5 Tips for the Changing Seasons

On September 22, summer will officially come to a close and autumn will begin. You may have already noticed a change in the light and/or a new, slight chill in the air. This is an important time for our health and wellbeing.

In Ayurveda, the time around the changing of seasons is called ritu sandhi, and it happens three times a year (in North America)--between summer and fall, between late fall and early winter, and between late winter and spring.

Why is this important? Because it is at these times of year that our immunity is at its lowest. If we are not prepared, we can easily find ourselves among those who get sick. The key shifts are between late winter and spring and between summer and autumn (now). If you think about it, when do many colds and flus occur? Yup, you got it.

So how do we prepare for this time in order to avoid illness? Here are five suggestions:

1. Follow the season. Start shifting between the natural foods of the previous season to the foods that are becoming available in the new season. Go to a local farmer's market if you need help. The produce will follow what's naturally occurring in nature.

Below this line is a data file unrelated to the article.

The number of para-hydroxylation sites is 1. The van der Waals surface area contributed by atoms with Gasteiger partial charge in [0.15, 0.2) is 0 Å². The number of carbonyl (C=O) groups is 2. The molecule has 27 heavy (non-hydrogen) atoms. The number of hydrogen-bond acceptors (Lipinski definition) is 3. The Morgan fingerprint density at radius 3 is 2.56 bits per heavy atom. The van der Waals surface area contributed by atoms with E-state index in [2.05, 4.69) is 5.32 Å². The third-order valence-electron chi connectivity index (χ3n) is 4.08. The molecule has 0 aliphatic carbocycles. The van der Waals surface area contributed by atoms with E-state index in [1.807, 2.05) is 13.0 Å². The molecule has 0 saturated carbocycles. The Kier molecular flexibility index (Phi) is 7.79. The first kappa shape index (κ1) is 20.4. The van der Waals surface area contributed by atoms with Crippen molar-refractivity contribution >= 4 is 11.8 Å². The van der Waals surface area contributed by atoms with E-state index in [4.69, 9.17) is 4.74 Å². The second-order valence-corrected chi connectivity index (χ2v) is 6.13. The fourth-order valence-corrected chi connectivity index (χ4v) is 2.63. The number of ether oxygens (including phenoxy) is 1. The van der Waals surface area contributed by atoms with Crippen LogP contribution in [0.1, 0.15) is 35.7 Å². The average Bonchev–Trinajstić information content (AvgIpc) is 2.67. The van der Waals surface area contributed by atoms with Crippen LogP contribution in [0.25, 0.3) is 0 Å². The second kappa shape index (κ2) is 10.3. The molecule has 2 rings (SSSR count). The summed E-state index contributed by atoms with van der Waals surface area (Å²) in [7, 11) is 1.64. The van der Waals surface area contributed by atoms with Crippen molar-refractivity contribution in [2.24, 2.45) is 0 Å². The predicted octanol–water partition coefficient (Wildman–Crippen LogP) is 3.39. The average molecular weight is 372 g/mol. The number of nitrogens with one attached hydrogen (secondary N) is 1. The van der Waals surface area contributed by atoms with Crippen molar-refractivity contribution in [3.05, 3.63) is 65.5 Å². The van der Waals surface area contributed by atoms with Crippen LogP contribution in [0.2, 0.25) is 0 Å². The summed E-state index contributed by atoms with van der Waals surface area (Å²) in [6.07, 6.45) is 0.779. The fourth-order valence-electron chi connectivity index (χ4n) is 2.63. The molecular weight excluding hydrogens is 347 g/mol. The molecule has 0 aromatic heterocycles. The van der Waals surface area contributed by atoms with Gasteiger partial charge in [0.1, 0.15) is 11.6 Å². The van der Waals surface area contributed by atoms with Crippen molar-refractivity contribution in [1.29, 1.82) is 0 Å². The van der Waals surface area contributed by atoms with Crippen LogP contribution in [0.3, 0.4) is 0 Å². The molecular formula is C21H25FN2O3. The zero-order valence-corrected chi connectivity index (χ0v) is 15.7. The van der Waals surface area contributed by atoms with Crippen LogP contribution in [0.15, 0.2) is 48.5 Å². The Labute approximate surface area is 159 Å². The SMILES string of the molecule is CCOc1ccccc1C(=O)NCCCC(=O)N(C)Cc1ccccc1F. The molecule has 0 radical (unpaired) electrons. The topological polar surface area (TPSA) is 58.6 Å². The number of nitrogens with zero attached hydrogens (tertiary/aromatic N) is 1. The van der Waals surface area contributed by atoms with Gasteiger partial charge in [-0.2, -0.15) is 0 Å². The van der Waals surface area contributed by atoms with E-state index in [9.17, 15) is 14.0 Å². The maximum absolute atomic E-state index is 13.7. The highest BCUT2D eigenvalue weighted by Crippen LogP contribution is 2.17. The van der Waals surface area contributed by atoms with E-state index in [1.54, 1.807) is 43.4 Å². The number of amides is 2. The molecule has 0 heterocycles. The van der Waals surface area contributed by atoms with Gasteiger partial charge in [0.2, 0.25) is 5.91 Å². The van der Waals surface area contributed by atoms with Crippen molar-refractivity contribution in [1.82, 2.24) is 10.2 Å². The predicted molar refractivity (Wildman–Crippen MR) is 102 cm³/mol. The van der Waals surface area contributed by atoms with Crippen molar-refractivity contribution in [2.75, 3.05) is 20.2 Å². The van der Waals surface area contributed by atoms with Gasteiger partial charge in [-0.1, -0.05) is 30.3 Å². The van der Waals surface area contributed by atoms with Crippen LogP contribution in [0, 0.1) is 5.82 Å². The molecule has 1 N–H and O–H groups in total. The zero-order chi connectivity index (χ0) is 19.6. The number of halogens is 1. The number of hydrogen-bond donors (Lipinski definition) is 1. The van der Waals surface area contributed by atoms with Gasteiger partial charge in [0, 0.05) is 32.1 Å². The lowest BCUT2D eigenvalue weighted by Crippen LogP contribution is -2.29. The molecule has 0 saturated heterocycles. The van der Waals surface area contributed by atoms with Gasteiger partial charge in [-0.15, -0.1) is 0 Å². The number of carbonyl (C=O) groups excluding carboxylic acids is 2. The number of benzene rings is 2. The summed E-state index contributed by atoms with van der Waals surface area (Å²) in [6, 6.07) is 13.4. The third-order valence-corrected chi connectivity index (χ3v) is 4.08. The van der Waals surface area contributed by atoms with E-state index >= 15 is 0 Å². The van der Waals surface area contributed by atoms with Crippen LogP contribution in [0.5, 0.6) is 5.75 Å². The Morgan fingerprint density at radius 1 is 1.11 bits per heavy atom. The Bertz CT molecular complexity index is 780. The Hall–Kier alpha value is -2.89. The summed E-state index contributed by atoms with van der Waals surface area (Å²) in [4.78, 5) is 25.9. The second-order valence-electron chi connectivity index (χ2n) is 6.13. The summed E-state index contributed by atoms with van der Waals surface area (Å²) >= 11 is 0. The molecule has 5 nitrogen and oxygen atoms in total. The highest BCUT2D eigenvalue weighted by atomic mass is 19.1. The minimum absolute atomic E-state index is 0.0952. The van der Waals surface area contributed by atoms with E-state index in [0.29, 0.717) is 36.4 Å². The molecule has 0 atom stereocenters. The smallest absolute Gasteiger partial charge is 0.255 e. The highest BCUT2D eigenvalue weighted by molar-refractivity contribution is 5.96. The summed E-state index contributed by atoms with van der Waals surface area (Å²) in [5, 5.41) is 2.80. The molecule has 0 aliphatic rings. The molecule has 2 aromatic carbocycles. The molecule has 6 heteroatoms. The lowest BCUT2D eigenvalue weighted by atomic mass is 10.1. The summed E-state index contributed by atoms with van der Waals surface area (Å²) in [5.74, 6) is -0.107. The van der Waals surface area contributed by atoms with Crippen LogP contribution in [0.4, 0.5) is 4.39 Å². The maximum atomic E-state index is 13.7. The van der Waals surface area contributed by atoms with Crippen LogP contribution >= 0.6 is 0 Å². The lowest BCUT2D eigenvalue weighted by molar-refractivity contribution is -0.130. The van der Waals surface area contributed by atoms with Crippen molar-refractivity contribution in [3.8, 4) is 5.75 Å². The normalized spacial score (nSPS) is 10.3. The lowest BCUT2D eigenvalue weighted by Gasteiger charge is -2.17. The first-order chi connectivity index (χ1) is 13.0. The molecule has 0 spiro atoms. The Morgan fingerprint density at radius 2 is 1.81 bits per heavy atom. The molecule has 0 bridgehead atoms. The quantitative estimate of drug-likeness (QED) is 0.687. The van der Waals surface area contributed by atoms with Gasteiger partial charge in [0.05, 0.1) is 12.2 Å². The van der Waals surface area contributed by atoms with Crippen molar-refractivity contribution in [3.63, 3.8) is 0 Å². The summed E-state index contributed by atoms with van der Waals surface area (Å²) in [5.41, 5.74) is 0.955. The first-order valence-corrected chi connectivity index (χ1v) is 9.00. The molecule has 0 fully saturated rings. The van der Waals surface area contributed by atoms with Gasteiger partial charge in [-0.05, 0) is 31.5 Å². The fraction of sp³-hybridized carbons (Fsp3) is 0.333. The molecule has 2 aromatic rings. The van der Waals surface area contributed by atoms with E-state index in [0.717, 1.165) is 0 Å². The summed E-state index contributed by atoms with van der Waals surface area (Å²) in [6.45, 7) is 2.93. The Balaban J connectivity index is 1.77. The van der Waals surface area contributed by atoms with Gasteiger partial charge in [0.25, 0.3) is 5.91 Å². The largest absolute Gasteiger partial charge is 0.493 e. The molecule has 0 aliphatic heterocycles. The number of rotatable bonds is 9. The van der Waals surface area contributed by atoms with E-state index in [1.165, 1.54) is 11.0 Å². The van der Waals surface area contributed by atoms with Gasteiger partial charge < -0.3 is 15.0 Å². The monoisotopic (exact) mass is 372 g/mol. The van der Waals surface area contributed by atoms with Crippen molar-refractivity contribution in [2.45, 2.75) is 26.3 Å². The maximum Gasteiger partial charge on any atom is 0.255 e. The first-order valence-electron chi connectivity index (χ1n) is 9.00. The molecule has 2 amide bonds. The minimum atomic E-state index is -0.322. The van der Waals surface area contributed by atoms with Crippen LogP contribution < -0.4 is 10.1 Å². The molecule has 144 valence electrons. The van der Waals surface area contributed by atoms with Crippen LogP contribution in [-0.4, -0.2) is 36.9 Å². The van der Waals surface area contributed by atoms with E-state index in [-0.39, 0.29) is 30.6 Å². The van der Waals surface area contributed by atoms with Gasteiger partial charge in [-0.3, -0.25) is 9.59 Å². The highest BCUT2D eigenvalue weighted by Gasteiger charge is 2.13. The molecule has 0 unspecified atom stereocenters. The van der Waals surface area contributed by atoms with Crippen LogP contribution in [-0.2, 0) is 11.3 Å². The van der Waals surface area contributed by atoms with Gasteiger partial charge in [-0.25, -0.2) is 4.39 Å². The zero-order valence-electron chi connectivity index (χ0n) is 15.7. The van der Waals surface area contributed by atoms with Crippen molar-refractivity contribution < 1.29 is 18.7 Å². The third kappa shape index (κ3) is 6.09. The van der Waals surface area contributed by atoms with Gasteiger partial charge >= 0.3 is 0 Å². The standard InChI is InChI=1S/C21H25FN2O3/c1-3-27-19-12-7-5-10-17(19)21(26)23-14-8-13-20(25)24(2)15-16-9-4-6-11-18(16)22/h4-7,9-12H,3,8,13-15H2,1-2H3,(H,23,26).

2. Shift the qualities of your food. Start increasing the qualities of foods for the new season and decreasing the qualities of the previous season. For example, in the transition from summer to fall, we should start eating foods that are warmer and slightly heavier and cut down on the cooling, super light foods of summer.

3. Nurture your digestion. Eat food that is easily-digestible. Digestion is more sluggish during the season changes, so we want to make sure that we don't tax it further. Remember, good digestion is key to health, and when it is off, we can find ourselves feeling ill. Pay special attention to the basic Ayurvedic food principles.

4. Give yourself a little break. Consider doing a food cleanse and/or give up things like alcohol, sugar, and snacks. This, too, will help give the digestive system a break and rid the body of unnecessary toxins gathered from the previous season.

5. Maintain a routine. Stick to daily routines that can anchor you during the transitioning seasons. This can help alleviate the stress and anxiety that can arise with natural shifts, and minimizing stress always improves immunity. Meditation, pranayama (breathing exercises), yoga or exercise, and abyangha (self-massage) can be key to these routines.

Of course, our individual dosha (constitution) can help us further fine-tune our path of transition between the seasons, but the above are general suggestions that can benefit everyone. Give them a try and see what a difference they can make!